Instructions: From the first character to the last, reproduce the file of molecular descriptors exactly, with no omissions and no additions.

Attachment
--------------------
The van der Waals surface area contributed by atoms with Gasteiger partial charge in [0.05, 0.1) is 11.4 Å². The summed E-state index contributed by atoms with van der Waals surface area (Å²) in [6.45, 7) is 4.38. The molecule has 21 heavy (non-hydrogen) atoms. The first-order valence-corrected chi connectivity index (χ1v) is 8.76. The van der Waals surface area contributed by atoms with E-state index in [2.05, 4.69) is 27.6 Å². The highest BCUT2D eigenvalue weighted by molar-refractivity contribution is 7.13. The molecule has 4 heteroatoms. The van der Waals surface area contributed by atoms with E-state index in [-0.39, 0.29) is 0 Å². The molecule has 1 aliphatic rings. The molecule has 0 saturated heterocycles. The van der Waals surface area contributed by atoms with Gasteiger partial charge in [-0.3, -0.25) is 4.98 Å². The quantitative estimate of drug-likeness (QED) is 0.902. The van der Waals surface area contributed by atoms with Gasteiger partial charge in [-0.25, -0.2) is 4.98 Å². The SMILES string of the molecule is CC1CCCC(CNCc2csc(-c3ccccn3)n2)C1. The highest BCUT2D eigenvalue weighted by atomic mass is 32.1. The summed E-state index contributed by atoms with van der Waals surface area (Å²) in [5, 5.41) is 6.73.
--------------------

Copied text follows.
The van der Waals surface area contributed by atoms with Gasteiger partial charge in [0.05, 0.1) is 11.4 Å². The summed E-state index contributed by atoms with van der Waals surface area (Å²) in [6.45, 7) is 4.38. The molecule has 21 heavy (non-hydrogen) atoms. The first-order valence-corrected chi connectivity index (χ1v) is 8.76. The van der Waals surface area contributed by atoms with E-state index in [2.05, 4.69) is 27.6 Å². The highest BCUT2D eigenvalue weighted by molar-refractivity contribution is 7.13. The molecule has 4 heteroatoms. The van der Waals surface area contributed by atoms with E-state index in [-0.39, 0.29) is 0 Å². The molecule has 1 aliphatic rings. The molecule has 0 saturated heterocycles. The van der Waals surface area contributed by atoms with Gasteiger partial charge in [-0.3, -0.25) is 4.98 Å². The quantitative estimate of drug-likeness (QED) is 0.902. The van der Waals surface area contributed by atoms with Gasteiger partial charge in [-0.25, -0.2) is 4.98 Å². The SMILES string of the molecule is CC1CCCC(CNCc2csc(-c3ccccn3)n2)C1. The highest BCUT2D eigenvalue weighted by atomic mass is 32.1. The summed E-state index contributed by atoms with van der Waals surface area (Å²) in [5, 5.41) is 6.73.